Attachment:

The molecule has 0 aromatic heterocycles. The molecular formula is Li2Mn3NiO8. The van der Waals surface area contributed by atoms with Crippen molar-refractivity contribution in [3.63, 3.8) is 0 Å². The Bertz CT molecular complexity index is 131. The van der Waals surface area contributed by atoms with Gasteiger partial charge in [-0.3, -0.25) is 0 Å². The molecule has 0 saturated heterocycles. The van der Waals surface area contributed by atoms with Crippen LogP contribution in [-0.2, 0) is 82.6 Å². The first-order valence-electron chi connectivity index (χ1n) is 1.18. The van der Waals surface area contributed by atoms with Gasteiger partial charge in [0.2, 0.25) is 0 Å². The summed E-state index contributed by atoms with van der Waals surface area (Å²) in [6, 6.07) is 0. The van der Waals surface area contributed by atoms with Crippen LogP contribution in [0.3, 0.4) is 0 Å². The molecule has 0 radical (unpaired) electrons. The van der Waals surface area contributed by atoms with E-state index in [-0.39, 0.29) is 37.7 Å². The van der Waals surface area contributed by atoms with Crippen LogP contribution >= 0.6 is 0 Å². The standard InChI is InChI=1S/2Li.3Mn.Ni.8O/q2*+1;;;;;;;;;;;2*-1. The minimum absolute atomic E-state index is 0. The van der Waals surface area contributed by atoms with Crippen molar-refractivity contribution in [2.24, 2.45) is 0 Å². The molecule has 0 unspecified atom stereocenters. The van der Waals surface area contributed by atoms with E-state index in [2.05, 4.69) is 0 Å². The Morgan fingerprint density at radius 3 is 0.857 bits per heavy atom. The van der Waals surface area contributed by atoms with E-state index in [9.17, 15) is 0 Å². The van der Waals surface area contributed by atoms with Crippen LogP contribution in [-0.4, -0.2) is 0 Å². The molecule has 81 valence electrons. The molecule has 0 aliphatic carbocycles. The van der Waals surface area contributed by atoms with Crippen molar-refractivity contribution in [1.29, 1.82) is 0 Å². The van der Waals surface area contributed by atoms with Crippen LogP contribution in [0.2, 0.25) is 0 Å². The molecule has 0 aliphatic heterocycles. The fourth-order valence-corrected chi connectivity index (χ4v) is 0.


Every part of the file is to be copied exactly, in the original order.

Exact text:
The molecule has 0 aromatic heterocycles. The molecular formula is Li2Mn3NiO8. The van der Waals surface area contributed by atoms with Crippen molar-refractivity contribution in [3.63, 3.8) is 0 Å². The Bertz CT molecular complexity index is 131. The van der Waals surface area contributed by atoms with Gasteiger partial charge in [-0.3, -0.25) is 0 Å². The molecule has 0 saturated heterocycles. The van der Waals surface area contributed by atoms with Crippen LogP contribution in [-0.2, 0) is 82.6 Å². The first-order valence-electron chi connectivity index (χ1n) is 1.18. The van der Waals surface area contributed by atoms with Gasteiger partial charge in [0.2, 0.25) is 0 Å². The summed E-state index contributed by atoms with van der Waals surface area (Å²) in [6, 6.07) is 0. The van der Waals surface area contributed by atoms with Crippen LogP contribution in [0.3, 0.4) is 0 Å². The molecule has 0 radical (unpaired) electrons. The van der Waals surface area contributed by atoms with E-state index in [-0.39, 0.29) is 37.7 Å². The van der Waals surface area contributed by atoms with Crippen LogP contribution >= 0.6 is 0 Å². The standard InChI is InChI=1S/2Li.3Mn.Ni.8O/q2*+1;;;;;;;;;;;2*-1. The minimum absolute atomic E-state index is 0. The van der Waals surface area contributed by atoms with Crippen molar-refractivity contribution in [2.24, 2.45) is 0 Å². The molecule has 0 unspecified atom stereocenters. The van der Waals surface area contributed by atoms with E-state index in [2.05, 4.69) is 0 Å². The Morgan fingerprint density at radius 3 is 0.857 bits per heavy atom. The van der Waals surface area contributed by atoms with E-state index in [9.17, 15) is 0 Å². The van der Waals surface area contributed by atoms with Crippen LogP contribution in [-0.4, -0.2) is 0 Å². The molecule has 81 valence electrons. The molecule has 0 aliphatic carbocycles. The van der Waals surface area contributed by atoms with Crippen molar-refractivity contribution in [1.29, 1.82) is 0 Å². The van der Waals surface area contributed by atoms with Crippen LogP contribution in [0.2, 0.25) is 0 Å². The molecule has 0 aliphatic heterocycles. The fourth-order valence-corrected chi connectivity index (χ4v) is 0.